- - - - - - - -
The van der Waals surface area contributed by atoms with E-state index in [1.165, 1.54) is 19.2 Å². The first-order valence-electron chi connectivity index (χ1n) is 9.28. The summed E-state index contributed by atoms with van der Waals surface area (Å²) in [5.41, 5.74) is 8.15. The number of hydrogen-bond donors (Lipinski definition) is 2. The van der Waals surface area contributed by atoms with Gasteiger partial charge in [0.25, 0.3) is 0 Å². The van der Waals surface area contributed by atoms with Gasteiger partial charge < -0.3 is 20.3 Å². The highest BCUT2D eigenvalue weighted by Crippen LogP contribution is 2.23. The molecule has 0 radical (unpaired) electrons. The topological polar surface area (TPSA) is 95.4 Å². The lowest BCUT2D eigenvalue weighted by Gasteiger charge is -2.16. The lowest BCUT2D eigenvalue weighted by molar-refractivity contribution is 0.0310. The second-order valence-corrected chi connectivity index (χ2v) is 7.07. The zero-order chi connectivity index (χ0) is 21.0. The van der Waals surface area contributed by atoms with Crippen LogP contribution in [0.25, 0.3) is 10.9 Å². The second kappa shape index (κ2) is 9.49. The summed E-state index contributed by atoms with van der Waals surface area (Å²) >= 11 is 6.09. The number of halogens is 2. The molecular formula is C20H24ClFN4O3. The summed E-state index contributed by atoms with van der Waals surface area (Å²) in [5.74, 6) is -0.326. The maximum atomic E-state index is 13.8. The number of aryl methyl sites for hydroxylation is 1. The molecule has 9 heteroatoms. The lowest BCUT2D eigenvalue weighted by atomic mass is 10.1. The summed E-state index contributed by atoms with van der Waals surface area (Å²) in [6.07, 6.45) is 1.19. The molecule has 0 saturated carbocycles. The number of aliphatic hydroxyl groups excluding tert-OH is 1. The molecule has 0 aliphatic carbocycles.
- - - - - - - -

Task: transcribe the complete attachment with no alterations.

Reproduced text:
The van der Waals surface area contributed by atoms with E-state index in [1.165, 1.54) is 19.2 Å². The first-order valence-electron chi connectivity index (χ1n) is 9.28. The summed E-state index contributed by atoms with van der Waals surface area (Å²) in [5.41, 5.74) is 8.15. The number of hydrogen-bond donors (Lipinski definition) is 2. The van der Waals surface area contributed by atoms with Gasteiger partial charge in [0.25, 0.3) is 0 Å². The van der Waals surface area contributed by atoms with Gasteiger partial charge < -0.3 is 20.3 Å². The highest BCUT2D eigenvalue weighted by Crippen LogP contribution is 2.23. The molecule has 0 radical (unpaired) electrons. The topological polar surface area (TPSA) is 95.4 Å². The lowest BCUT2D eigenvalue weighted by Gasteiger charge is -2.16. The lowest BCUT2D eigenvalue weighted by molar-refractivity contribution is 0.0310. The second-order valence-corrected chi connectivity index (χ2v) is 7.07. The zero-order chi connectivity index (χ0) is 21.0. The van der Waals surface area contributed by atoms with Crippen LogP contribution in [0.25, 0.3) is 10.9 Å². The second kappa shape index (κ2) is 9.49. The summed E-state index contributed by atoms with van der Waals surface area (Å²) >= 11 is 6.09. The number of halogens is 2. The molecular formula is C20H24ClFN4O3. The summed E-state index contributed by atoms with van der Waals surface area (Å²) in [5.74, 6) is -0.326. The maximum atomic E-state index is 13.8. The number of aryl methyl sites for hydroxylation is 1. The molecule has 9 heteroatoms. The lowest BCUT2D eigenvalue weighted by atomic mass is 10.1. The summed E-state index contributed by atoms with van der Waals surface area (Å²) in [6.07, 6.45) is 1.19. The molecule has 0 saturated carbocycles. The number of aliphatic hydroxyl groups excluding tert-OH is 1. The molecule has 0 aliphatic carbocycles.